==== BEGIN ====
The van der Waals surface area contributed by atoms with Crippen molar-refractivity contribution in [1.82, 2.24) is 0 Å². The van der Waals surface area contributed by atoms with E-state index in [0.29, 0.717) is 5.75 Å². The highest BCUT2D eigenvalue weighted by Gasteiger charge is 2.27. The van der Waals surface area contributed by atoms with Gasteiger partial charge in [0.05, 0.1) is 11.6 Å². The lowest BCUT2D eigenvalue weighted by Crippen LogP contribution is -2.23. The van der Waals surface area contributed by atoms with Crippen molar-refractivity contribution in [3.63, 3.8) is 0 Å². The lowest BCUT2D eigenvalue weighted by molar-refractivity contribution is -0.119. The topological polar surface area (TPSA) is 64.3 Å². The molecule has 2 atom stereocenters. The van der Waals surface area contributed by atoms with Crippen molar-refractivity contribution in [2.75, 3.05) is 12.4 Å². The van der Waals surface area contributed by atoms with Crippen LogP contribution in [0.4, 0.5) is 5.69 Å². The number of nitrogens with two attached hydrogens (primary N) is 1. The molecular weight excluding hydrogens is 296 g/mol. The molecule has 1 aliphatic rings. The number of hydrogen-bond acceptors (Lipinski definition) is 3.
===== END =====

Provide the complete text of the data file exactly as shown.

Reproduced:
The van der Waals surface area contributed by atoms with Crippen molar-refractivity contribution in [1.82, 2.24) is 0 Å². The van der Waals surface area contributed by atoms with E-state index in [0.29, 0.717) is 5.75 Å². The highest BCUT2D eigenvalue weighted by Gasteiger charge is 2.27. The van der Waals surface area contributed by atoms with Gasteiger partial charge in [0.05, 0.1) is 11.6 Å². The lowest BCUT2D eigenvalue weighted by Crippen LogP contribution is -2.23. The van der Waals surface area contributed by atoms with Crippen molar-refractivity contribution in [3.63, 3.8) is 0 Å². The lowest BCUT2D eigenvalue weighted by molar-refractivity contribution is -0.119. The topological polar surface area (TPSA) is 64.3 Å². The molecule has 2 atom stereocenters. The van der Waals surface area contributed by atoms with Crippen molar-refractivity contribution in [2.75, 3.05) is 12.4 Å². The van der Waals surface area contributed by atoms with Crippen LogP contribution in [0.4, 0.5) is 5.69 Å². The number of nitrogens with two attached hydrogens (primary N) is 1. The molecular weight excluding hydrogens is 296 g/mol. The molecule has 1 aliphatic rings. The number of hydrogen-bond acceptors (Lipinski definition) is 3.